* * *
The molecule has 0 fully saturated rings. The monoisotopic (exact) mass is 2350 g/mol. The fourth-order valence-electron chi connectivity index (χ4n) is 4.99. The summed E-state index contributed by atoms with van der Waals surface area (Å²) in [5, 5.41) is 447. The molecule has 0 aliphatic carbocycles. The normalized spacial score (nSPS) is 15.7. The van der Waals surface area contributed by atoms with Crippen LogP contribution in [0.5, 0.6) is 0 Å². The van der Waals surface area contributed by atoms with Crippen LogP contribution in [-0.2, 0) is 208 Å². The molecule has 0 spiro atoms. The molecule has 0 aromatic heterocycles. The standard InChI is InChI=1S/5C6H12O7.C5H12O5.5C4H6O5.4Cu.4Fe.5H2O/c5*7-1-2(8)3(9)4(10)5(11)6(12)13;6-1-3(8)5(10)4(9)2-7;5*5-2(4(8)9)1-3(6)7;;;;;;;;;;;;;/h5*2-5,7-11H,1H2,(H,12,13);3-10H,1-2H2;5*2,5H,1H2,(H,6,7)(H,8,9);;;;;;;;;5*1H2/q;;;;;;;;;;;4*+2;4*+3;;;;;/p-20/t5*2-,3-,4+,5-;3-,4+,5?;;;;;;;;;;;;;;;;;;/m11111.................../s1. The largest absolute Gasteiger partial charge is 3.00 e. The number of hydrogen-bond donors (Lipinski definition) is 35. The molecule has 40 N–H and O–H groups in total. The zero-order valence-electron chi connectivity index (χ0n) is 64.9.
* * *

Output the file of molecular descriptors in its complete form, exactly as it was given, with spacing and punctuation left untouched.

The molecule has 0 fully saturated rings. The monoisotopic (exact) mass is 2350 g/mol. The fourth-order valence-electron chi connectivity index (χ4n) is 4.99. The summed E-state index contributed by atoms with van der Waals surface area (Å²) in [5, 5.41) is 447. The molecule has 0 aliphatic carbocycles. The normalized spacial score (nSPS) is 15.7. The van der Waals surface area contributed by atoms with Crippen LogP contribution in [0.5, 0.6) is 0 Å². The van der Waals surface area contributed by atoms with Crippen LogP contribution in [-0.2, 0) is 208 Å². The molecule has 0 spiro atoms. The molecule has 0 aromatic heterocycles. The standard InChI is InChI=1S/5C6H12O7.C5H12O5.5C4H6O5.4Cu.4Fe.5H2O/c5*7-1-2(8)3(9)4(10)5(11)6(12)13;6-1-3(8)5(10)4(9)2-7;5*5-2(4(8)9)1-3(6)7;;;;;;;;;;;;;/h5*2-5,7-11H,1H2,(H,12,13);3-10H,1-2H2;5*2,5H,1H2,(H,6,7)(H,8,9);;;;;;;;;5*1H2/q;;;;;;;;;;;4*+2;4*+3;;;;;/p-20/t5*2-,3-,4+,5-;3-,4+,5?;;;;;;;;;;;;;;;;;;/m11111.................../s1. The largest absolute Gasteiger partial charge is 3.00 e. The number of hydrogen-bond donors (Lipinski definition) is 35. The molecule has 40 N–H and O–H groups in total. The zero-order valence-electron chi connectivity index (χ0n) is 64.9.